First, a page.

“Hail, Mary, full of grace, the Lord is with me…”
That’s how my daughter has begun praying the Hail Mary for well over a year. I’ve never had the heart to correct her, both because of the beauty of the sentiment – the Lord is indeed with her – and because I wasn’t ready to teach a four year old about the word “thee.”
On Easter Sunday 2015 I began my life as a single parent. Not unlike learning to be single again, learning to be a single parent means shifting from “we” to “I.” About ten nights a month, I walk my daughter through her bedtime routine. I pick out clothes with her for the next day. I read her stories. And I teach her the Christian faith.
After a few weeks of wrestling with the unique challenges of that situation, I came to a realization: this was also an opportunity. As a single dad with deep Christian, Episcopal faith I have the chance to be very intentional and deliberate with my daughter’s faith formation.
Over the months that followed, we built the “Our Father” and “Hail Mary” into her bedtime routine. I began each night to slowly work through the meaning of some of the words of those prayers, line-by-line. We sang songs and hymns as seasonably appropriate, beginning with Easter songs. In December I taught her the difference between Advent and Christmas hymns and what makes Advent unique as a season. We read stories from her Spark Story Bible and tried to follow the lectionary so that her faith was shaped by the Church calendar. And as she developed from a four year old to a five year old maturing mentally, advancing in speech, increasing in memory, the pattern of her life was also shaped by the pattern of the Church year. Faith in Jesus is an ever-present part of our family, an incredible blessing, even if singing hymns can be an easy goto bedtime stall tactic.
All of this changed Pentecost 2016, a little more than a year after we began to develop these routines. My daughter and her mother moved to Maine.
We’ve only just begun to figure out what that means for us as a family, but I’ve already begun to think of how I can be as intentional about her faith formation, helping her develop a deep faith even at a far distance. She’s begun attending a local congregation near her new home, but I long to replicate the kind of deep intentionality that I was afforded when she was near by. And so I have been praying, and continue to pray, for guidance in how to be an effective, nurturing, Christian, single, long-distance parent.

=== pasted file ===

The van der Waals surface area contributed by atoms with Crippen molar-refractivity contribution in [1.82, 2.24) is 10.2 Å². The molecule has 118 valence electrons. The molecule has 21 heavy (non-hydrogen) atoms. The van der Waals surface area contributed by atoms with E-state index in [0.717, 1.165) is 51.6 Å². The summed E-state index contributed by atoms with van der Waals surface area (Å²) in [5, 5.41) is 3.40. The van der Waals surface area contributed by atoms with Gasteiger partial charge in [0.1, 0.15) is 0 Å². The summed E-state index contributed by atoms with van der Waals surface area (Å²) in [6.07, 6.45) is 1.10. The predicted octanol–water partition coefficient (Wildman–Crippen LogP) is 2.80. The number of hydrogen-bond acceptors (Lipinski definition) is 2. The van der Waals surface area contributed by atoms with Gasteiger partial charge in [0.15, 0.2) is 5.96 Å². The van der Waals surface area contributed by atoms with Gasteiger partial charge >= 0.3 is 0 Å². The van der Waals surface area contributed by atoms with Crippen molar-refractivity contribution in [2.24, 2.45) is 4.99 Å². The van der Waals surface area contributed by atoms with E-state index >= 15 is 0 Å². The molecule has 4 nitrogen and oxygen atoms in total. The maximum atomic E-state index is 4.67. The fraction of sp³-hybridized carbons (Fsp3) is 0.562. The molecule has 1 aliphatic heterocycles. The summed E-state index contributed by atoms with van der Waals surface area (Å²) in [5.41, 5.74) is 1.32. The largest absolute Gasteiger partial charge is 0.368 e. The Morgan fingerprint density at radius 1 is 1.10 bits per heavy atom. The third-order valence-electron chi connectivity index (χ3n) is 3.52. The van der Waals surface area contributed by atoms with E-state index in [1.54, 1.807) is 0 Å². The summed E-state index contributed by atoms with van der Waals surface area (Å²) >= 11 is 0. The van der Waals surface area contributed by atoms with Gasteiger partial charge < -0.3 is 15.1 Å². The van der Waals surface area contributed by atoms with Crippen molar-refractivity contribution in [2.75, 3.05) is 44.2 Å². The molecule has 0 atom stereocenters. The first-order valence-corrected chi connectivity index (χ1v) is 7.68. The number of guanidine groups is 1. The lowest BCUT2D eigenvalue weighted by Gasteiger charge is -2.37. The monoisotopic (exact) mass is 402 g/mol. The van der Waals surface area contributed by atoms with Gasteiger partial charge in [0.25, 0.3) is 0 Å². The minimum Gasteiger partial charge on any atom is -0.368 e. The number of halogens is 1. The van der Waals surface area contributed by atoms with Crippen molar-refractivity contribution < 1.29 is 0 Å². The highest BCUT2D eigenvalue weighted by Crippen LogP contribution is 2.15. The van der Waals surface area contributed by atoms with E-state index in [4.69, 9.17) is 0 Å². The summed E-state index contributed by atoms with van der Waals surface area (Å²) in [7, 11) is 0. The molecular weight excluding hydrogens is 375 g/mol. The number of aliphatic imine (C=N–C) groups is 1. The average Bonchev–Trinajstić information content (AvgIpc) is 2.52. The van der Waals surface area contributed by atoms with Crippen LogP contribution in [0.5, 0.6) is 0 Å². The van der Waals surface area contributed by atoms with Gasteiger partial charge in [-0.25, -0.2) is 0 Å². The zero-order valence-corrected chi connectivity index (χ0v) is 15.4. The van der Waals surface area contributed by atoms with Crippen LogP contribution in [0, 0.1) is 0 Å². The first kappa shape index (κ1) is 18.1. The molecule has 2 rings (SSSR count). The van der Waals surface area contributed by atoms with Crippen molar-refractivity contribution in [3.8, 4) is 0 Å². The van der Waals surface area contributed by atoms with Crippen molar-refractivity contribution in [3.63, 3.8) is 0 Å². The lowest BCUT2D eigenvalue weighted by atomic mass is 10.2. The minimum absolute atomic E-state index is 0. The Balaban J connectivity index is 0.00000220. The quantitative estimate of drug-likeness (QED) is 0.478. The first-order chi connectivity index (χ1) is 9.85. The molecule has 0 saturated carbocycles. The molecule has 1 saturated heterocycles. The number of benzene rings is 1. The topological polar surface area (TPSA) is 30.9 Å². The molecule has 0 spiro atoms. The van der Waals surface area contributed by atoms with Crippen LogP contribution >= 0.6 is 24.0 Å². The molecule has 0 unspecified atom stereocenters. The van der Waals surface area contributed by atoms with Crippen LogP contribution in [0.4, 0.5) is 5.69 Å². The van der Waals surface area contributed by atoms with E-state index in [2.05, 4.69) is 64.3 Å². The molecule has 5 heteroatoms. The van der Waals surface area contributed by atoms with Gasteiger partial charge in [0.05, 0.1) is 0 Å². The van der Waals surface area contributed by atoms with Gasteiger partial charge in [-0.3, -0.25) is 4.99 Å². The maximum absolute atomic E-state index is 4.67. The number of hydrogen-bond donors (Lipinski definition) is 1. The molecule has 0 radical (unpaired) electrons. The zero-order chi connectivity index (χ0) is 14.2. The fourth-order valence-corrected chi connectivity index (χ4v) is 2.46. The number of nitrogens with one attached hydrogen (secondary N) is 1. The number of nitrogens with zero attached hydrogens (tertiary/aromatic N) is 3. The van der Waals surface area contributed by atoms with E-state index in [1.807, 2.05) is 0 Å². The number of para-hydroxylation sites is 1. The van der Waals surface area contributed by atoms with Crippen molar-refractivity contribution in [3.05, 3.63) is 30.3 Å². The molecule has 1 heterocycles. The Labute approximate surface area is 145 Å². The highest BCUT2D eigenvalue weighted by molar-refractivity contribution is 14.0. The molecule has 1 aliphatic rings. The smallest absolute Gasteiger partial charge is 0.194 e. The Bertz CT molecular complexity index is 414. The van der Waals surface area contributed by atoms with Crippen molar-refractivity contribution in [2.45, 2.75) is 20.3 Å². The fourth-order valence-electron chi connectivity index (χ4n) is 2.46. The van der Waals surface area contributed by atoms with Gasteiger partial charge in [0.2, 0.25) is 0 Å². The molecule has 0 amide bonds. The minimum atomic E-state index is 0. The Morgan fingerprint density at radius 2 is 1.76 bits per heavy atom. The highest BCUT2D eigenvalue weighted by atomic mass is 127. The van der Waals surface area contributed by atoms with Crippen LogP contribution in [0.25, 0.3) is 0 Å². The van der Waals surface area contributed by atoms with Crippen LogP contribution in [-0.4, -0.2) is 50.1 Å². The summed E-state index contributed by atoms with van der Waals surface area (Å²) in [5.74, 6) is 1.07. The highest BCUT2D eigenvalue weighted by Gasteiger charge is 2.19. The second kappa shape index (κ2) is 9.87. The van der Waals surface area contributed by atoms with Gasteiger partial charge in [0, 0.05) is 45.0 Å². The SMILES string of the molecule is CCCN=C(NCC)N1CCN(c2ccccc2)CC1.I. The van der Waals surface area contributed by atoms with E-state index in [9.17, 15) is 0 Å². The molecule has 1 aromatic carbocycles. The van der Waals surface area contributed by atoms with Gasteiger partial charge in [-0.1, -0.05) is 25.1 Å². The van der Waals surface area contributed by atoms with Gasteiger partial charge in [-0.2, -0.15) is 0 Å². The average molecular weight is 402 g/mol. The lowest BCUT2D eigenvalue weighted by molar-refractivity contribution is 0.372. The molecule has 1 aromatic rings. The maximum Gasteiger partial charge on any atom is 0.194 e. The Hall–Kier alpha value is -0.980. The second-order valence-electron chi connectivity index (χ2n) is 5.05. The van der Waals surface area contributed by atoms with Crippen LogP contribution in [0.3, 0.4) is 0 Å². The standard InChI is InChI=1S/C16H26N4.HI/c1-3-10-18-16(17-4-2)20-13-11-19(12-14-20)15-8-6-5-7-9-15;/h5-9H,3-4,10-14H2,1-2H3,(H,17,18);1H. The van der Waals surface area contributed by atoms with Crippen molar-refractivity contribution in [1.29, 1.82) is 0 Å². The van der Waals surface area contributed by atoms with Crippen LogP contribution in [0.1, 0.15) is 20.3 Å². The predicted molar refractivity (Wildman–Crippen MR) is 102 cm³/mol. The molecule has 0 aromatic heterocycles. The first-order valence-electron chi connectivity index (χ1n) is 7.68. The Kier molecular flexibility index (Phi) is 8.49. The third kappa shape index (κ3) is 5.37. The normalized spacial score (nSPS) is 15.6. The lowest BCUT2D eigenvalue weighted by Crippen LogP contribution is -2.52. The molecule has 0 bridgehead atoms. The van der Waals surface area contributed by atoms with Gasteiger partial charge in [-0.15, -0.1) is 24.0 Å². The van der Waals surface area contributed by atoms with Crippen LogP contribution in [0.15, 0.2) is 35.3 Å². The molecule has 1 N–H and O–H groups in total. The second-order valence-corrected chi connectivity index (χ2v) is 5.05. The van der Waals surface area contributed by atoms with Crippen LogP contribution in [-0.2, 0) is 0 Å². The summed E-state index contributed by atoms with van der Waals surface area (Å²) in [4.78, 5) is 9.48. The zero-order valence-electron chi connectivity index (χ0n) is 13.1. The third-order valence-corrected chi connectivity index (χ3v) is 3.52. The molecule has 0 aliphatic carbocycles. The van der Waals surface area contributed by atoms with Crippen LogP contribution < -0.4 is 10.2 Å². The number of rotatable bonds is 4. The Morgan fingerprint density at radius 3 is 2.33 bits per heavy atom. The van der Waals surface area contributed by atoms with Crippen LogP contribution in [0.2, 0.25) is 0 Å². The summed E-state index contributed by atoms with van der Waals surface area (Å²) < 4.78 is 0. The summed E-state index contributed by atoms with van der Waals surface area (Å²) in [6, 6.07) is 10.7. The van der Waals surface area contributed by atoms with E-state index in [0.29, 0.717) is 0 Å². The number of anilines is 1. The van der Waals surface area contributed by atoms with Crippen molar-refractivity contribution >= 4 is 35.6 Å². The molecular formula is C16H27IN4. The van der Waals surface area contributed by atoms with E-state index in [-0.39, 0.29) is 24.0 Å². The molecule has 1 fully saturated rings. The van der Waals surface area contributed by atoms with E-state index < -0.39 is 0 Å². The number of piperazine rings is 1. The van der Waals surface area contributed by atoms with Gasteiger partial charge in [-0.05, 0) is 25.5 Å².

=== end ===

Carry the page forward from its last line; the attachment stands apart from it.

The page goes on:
My daughter and I continue to pray with each other over the phone and over Skype. She continues to replace the “me” with “thee,” though we are working on it. But I am also contemplating ways that I can continue to build her year around the Church year. One idea I plan to try is to send her letters that will (attempt to) arrive on feast days and saints days. These letters would outline some of the meaning of that day in the Church year or the life of the saint, and will include pictures of icons she can collect. The letter will include the prayer for the day, and if able, we can pray that prayer with each other on the phone when we speak.
This is just one idea I’ve had, but what matters is the intentionality. My daughter and I will continue to build time together for prayer and Christian instruction even at a distance. I’ll need to learn to partner with her mother in new ways when it comes to her faith formation as well as other aspects of her education and development. And for two months out of the summer, as well as other times of the year, we will have very dedicated time together in person to continue nurturing her faith.
When parenting at a distance gets difficult, and in the moments of deep pain which already have come and will continue to come over the years, I try to remind myself of something I deeply believe. My daughter is a child of God, and a Christian with a solid foundation of faith. That foundation will always be there for her as she grows. And wherever life takes her, like the Blessed Virgin Mary, the Lord is indeed with her.
How do you share faith at a distance?
Andrea McKellar says
I have distant God children some who are not regular church goers. I try to send things outside of Christmas and Easter where it gets lost in the shuffle. Remembering baptism anniversaries. I like the idea about feast days…especially if they share a name with a saint!
Becky Taylor says
Benjamin, I love this post for a couple of reasons. First, it reminds me a modification we made to our table grace many, many years ago when our son began with, “God is grace and God is good.” When we tried to correct him, he replied, “But you told me we were saying ‘grace.'” Today, nearly 30 years later, we still pray for God’s blessing on our meals with the affirmation, “God is grace and God is good.” Second, I commend your attempts to be part of your daughter’s faith formation from afar. I LOVE the idea of icons and prayer cards and praying by Skype! Do it! May God bless you in your ministry, both in the church and as a parent.
Leslie Anne Chatterton says
This is very helpful, thank you. It parallels my own situation in some respects, as I too am a priest, now retired. My three children were 20 to 30 at the time of the separation 15 years ago. Sides were taken, and attitudes hardened such that I was not welcome in their lives, partly due to distance. I pray every day for them; there has been no communication with my ex-spouse, except in my prayers.